Tamil Nadu on the brink of chaos with Jayalalithaa 3 weeks in hospital

The lack of credible information about the CM's real condition has got the state anxious.

 |  4-minute read |   13-10-2016
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It is three weeks since Jayalalithaa was wheeled into the Apollo Hospitals on Greams Road in Chennai in a "not a very good state". It has taken almost that much time for governor Vidyasagar Rao to pull the Tamil Nadu government out of a state of ICU that it was slowly slipping into.

With finance minister O Panneerselvam given temporary charge of the chief minister's portfolios, it has been ensured that the government does not seem like it is on auto pilot mode.

1984 seems to be repeat mode in 2016. In May this year, Jayalalithaa followed in her film and political mentor MG Ramachandran's footsteps by winning a second consecutive term.

MGR had done so in 1984, after which it was always a case of the incumbent getting voted out. The manner in which Jayalalithaa's hospitalisation has played out resembles MGR's 32 years ago.

Then too, MGR did not vacate his chair for any other leader. That despite MGR staying in hospital, first in Chennai at the same Apollo Hospital and then in US for four months. The AIADMK has chosen to repeat the same template.

Apollo Hospitals has already indicated that the CM will have to stay longer though no time is specified yet. Opposition parties in Tamil Nadu are in wait and watch mode, not wanting to take a step wrong lest it turn into sympathy for Jayalalithaa. 

But the anxiety in Tamil Nadu's political theatre, despite the outwardly sense of calm, is only increasing. Part of the reason is the lack of credible information about the CM's real condition.

What is worrying is that the last two medical bulletins have not mentioned anything about an improvement in her condition and only talk about Jayalalithaa being given passive physiotherapy and continuation of respiratory support.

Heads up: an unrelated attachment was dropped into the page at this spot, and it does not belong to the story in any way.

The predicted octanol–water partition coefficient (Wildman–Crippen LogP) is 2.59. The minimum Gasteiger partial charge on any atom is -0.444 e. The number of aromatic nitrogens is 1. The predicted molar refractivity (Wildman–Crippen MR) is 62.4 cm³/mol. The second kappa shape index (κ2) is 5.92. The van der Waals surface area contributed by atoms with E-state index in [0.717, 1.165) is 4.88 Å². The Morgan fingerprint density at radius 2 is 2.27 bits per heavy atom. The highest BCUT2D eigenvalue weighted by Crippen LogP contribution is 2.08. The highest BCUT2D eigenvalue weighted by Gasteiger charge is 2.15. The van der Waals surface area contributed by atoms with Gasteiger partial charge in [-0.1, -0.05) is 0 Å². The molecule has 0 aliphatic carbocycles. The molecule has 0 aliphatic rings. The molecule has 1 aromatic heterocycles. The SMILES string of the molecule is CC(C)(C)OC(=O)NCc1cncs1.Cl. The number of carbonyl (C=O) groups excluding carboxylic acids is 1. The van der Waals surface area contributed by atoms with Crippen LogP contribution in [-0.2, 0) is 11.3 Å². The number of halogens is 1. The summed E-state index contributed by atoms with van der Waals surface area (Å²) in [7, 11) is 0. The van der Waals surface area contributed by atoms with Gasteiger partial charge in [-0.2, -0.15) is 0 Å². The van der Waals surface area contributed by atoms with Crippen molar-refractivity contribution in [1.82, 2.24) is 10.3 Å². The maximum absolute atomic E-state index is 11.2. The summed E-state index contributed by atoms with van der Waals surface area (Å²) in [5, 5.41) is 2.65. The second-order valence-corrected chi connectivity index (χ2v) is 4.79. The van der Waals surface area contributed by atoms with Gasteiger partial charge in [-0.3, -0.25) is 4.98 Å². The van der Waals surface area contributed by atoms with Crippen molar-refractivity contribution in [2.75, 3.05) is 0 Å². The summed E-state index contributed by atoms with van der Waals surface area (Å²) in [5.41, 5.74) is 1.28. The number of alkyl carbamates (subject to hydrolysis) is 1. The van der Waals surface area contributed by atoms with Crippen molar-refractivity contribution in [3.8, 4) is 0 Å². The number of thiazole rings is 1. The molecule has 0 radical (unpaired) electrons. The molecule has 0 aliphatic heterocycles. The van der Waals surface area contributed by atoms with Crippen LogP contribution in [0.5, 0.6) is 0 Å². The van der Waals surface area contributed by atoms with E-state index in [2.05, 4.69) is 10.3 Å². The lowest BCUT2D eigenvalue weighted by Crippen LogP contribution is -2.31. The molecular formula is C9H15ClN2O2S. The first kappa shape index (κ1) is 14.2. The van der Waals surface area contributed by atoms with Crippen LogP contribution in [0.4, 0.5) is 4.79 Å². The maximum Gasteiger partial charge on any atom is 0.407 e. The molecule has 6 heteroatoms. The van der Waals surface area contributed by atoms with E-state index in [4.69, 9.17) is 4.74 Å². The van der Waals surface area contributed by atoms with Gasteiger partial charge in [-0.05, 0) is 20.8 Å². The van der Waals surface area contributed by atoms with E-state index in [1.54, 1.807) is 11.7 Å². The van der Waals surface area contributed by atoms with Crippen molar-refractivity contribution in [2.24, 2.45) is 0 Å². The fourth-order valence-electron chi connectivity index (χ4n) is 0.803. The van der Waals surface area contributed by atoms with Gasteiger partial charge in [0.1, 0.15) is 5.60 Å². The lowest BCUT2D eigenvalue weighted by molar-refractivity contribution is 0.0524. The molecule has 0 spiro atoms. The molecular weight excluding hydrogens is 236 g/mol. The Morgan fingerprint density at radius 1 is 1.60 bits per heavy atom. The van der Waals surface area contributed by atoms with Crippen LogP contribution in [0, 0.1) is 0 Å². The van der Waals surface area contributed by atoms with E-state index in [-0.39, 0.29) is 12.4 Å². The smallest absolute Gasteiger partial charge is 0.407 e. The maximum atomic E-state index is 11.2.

karunanidhi_6_101316105132.jpg DMK supremo M Karunanidhi. (PTI)

None of the political heavyweights who are coming visiting are able to even see her and are only meeting the doctors at Apollo Hospitals.

With the local body polls postponed, there are no elections on the horizon and therefore any kind of political churning is unlikely to take place in a hurry. But that has not stopped politicking with expelled AIADMK MP Sasikala Pushpa firing the first salvo.

Sasikala Pushpa's ire is directed at her namesake in Poes Garden, Sasikala Natarajan, Jayalalithaa's trusted aide. Pushpa has asked for a CBI probe into the circumstances in which the CM was hospitalised and also asked the governor to verify any letter bearing Jayalalithaa's signature for forgery.

Pushpa's angst is understandable. She blames Sasikala for her exit from the AIADMK and clearly wants to get even with her. Hailing from the Nadar community, Pushpa also wants to ensure that the Thevar community, to which Sasikala belongs, does not run away with the power goodies.

Karunanidhi is breathing down the AIADMK neck as well. He was among the first to demand that photographs of Jayalalithaa be released. With the allocation of the CM's portfolios threatening to take the sting out of his "no governance" criticism, Karunanidhi has demanded to know how Jayalalithaa advised the governor, as his press release indicates.

The AIADMK is doing its bit to convey that all is well. At the prodding of the party, leaders of smaller Tamil Nadu parties and outfits have visited Apollo Hospitals and come out to say the CM will be back on her feet in a few days.

The Congress looks set to recalibrate its relationship with the DMK and sources suggest that Rahul Gandhi, who was the first national leader to visit Apollo Hospital, is looking to do business with a section of the AIADMK.

The BJP, which has looked at South India as the region to make inroads, already has some kind of a working relationship with the AIADMK. PM Narendra Modi enjoys a good equation with Jayalalithaa and the BJP made Thambi Durai the deputy speaker of the Lok Sabha.

But some primary level poaching has begun. On October 6, some 100 members of the AIADMK's Chennai unit joined the BJP in state president Tamilisai Soundrajan's presence. The number was insignificant and no leader of note crossed over but the timing of the exit from the ruling party at a time when the leader is hospitalised, certainly is curious.

Outside the AIADMK has kept up the steady flow of prayers for Jayalalithaa. On Friday, Perambur MLA P Vetrivel is calling on over 20,000 people to conduct a special puja. The idea is as much to pray as it is to make a political point that "Amma" Jayalalithaa has the support of the masses.

Also read - Everyone says Jayalalithaa is fine


TS Sudhir TS Sudhir @iamtssudhir

The writer is a journalist.

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